7. Amelioration of inflammation by phenolic rich methanolic extract of Ocimum sanctum Linn. leaves in isoproterenol induced myocardial infarction.

    Science.gov (United States)

    Kavitha, S; John, Febi; Indira, M

    2015-10-01

    Myocardial infarction (MI) is one of the leading causes of death worldwide. Oxidative stress and inflammation play vital role in the development of MI. The Indian basil or Tulsi (Ocimum sanctum Linn.), owing to its antioxidant potential, is used in the traditional system of Indian medicine to treat various disorders. We evaluated methanolic extract of O. sanctum (Tulsi) leaves on inflammation in isoproterenol (ISP) induced MI in rats. ISP-induced MI increased the levels of cardiac markers, phospholipases and phospholipid content. However, the same were reduced on pre-treatment with methanolic extract of O. sanctum leaves. The activities of 5-lipoxygenase and cycloxygenase-2 and levels of leukotriene B4 and thromboxane B2 were also elevated in ISP-treated rats, which were significantly decreased (P sanctum leaves. The study demonstrated that methanolic extract of Tulsi leaves can decrease inflammation in the cardiac tissue of ISP-induced MI in rats and its effect may be through downregulation of oxidative stress and arachidonic acid pathway. This cardioprotective effect may be due to the high phenolic content of methanolic extract of O. sanctum leaves.

  8. The rapid determination of sideroxylonals in Eucalyptus foliage by extraction with sonication followed by HPLC.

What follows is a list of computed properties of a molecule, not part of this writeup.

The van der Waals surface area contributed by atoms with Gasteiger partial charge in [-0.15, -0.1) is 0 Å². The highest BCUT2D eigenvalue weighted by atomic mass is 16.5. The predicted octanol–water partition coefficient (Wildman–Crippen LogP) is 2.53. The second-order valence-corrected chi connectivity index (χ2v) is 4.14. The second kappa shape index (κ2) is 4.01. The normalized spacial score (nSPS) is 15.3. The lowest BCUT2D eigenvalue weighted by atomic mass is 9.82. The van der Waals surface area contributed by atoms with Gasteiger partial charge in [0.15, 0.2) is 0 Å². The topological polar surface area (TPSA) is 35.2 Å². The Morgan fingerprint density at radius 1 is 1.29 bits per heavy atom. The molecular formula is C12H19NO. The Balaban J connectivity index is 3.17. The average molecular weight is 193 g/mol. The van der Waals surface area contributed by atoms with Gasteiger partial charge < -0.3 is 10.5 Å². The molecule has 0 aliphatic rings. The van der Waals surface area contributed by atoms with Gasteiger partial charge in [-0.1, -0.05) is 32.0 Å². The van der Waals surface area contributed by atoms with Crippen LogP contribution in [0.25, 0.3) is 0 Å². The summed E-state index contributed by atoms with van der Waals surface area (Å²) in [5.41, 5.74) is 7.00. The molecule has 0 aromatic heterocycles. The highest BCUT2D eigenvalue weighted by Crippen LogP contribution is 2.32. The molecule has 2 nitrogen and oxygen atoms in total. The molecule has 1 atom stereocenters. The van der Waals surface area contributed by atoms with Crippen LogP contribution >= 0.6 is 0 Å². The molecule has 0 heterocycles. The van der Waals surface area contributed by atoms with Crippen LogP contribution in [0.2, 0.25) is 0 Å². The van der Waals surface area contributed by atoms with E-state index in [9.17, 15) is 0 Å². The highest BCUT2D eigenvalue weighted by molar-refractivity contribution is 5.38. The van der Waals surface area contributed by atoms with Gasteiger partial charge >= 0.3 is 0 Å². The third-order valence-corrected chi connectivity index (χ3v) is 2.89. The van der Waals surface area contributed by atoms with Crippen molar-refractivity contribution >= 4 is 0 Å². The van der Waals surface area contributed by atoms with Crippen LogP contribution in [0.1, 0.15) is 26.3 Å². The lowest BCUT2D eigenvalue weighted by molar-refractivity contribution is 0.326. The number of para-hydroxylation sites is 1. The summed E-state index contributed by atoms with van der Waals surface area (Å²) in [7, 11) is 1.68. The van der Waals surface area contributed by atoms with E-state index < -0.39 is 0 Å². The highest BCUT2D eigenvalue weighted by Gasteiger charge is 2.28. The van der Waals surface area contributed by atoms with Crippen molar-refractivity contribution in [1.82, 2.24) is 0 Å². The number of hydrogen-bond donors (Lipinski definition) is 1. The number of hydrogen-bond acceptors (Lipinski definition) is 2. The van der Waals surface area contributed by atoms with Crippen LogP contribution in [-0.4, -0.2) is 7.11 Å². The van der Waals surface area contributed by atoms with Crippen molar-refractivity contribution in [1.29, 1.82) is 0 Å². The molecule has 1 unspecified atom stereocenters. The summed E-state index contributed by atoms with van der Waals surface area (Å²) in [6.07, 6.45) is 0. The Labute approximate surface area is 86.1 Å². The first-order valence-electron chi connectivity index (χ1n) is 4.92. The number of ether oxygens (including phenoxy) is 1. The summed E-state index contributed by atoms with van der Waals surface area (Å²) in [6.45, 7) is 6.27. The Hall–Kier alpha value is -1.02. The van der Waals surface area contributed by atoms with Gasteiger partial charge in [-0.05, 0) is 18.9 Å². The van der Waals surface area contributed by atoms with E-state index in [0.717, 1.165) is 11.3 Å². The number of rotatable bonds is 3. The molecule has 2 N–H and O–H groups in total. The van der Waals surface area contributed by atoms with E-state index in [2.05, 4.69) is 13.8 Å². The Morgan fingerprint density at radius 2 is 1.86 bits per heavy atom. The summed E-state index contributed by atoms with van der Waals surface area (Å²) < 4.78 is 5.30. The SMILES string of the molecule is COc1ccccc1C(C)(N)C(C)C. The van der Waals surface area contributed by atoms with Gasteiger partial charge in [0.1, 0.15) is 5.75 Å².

Science.gov (United States)

    Wallis, Ian R; Foley, William J

    2005-01-01

    A rapid method is described for the quantification of sideroxylonals, a group of formylated phloroglucinol compounds found in some eucalypts. Samples of dry, ground foliage were extracted by sonication with 20% methanol in acetonitrile, 7% water in acetonitrile or 40% water in acetonitrile and the extracts analysed by reversed phase HPLC. The extracts from the two water-acetonitrile extractions were stable for at least 48 h. All three sonication methods recovered more sideroxylonals than did the Soxhlet extraction with petroleum spirit and acetone. Adding 0.1% trifluoracetic acid to the water-acetonitrile extraction solvents led to even higher recoveries of sideroxylonals. Soaking the sample in extracting solvent for 5 min recovered 70% of the sideroxylonals, whilst sonicating the suspension for 1 min recovered the remainder. The developed method involving sonication of the sample for 5 min in 7% water in acetonitrile with 0.1% trifluoroacetic acid is fast and requires minimal equipment and solvents compared with the traditional methods. With an autosampler it is possible to prepare and run 100 samples a day. More importantly, the technique is ideal for the analysis of small samples, e.g. individual leaves, which is essential when studying the evolutionary ecology of eucalypts.

  9. n vitro study of antiamoebic effect of methanol extract of mature seeds of Carica papaya on trophozoites of Entamoeba histolytica

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    Sujit Kumar Sarker, Nilufar Begum, Dinesh Mondal, Md. Abdullah Siddique, Mohammad A. Rashid

    2010-06-01